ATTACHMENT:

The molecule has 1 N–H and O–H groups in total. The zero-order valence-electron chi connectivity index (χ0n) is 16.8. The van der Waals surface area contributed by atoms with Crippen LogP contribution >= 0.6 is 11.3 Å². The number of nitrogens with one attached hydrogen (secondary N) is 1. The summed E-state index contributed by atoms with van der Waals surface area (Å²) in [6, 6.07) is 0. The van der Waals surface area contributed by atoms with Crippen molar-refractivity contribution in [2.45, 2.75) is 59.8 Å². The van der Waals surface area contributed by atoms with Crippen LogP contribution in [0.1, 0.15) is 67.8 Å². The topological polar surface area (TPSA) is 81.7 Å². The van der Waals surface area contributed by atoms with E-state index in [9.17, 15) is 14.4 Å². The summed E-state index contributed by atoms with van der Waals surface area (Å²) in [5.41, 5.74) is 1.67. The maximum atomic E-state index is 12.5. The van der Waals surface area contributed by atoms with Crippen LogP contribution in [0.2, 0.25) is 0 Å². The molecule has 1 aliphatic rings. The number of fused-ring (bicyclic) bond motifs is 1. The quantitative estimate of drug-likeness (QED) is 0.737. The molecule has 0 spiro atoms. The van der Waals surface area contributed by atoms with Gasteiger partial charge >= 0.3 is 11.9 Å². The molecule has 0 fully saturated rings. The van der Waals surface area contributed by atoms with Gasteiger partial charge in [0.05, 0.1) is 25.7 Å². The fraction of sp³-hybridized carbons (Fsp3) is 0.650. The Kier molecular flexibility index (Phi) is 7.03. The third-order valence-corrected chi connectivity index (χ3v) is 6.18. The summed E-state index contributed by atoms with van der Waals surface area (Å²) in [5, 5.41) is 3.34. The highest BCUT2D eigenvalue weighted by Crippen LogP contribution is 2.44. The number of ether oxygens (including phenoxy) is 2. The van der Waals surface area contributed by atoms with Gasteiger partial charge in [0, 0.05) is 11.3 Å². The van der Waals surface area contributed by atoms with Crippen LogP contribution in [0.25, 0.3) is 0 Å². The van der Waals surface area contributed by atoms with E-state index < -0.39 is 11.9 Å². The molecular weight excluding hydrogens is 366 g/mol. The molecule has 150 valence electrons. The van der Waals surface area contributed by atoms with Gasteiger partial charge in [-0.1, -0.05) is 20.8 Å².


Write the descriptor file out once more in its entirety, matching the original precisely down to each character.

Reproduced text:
The molecule has 1 N–H and O–H groups in total. The zero-order valence-electron chi connectivity index (χ0n) is 16.8. The van der Waals surface area contributed by atoms with Crippen LogP contribution >= 0.6 is 11.3 Å². The number of nitrogens with one attached hydrogen (secondary N) is 1. The summed E-state index contributed by atoms with van der Waals surface area (Å²) in [6, 6.07) is 0. The van der Waals surface area contributed by atoms with Crippen molar-refractivity contribution in [2.45, 2.75) is 59.8 Å². The van der Waals surface area contributed by atoms with Crippen LogP contribution in [0.1, 0.15) is 67.8 Å². The topological polar surface area (TPSA) is 81.7 Å². The van der Waals surface area contributed by atoms with E-state index in [9.17, 15) is 14.4 Å². The summed E-state index contributed by atoms with van der Waals surface area (Å²) in [5.41, 5.74) is 1.67. The maximum atomic E-state index is 12.5. The van der Waals surface area contributed by atoms with Crippen LogP contribution in [0.2, 0.25) is 0 Å². The molecule has 1 aliphatic rings. The number of fused-ring (bicyclic) bond motifs is 1. The quantitative estimate of drug-likeness (QED) is 0.737. The molecule has 0 spiro atoms. The van der Waals surface area contributed by atoms with Gasteiger partial charge >= 0.3 is 11.9 Å². The molecule has 0 fully saturated rings. The van der Waals surface area contributed by atoms with Gasteiger partial charge in [0.05, 0.1) is 25.7 Å². The fraction of sp³-hybridized carbons (Fsp3) is 0.650. The Kier molecular flexibility index (Phi) is 7.03. The third-order valence-corrected chi connectivity index (χ3v) is 6.18. The summed E-state index contributed by atoms with van der Waals surface area (Å²) in [5, 5.41) is 3.34. The highest BCUT2D eigenvalue weighted by Crippen LogP contribution is 2.44. The number of ether oxygens (including phenoxy) is 2. The van der Waals surface area contributed by atoms with Gasteiger partial charge in [0, 0.05) is 11.3 Å². The van der Waals surface area contributed by atoms with Crippen LogP contribution in [0.25, 0.3) is 0 Å². The van der Waals surface area contributed by atoms with E-state index < -0.39 is 11.9 Å². The molecular weight excluding hydrogens is 366 g/mol. The molecule has 150 valence electrons. The van der Waals surface area contributed by atoms with Gasteiger partial charge in [-0.1, -0.05) is 20.8 Å².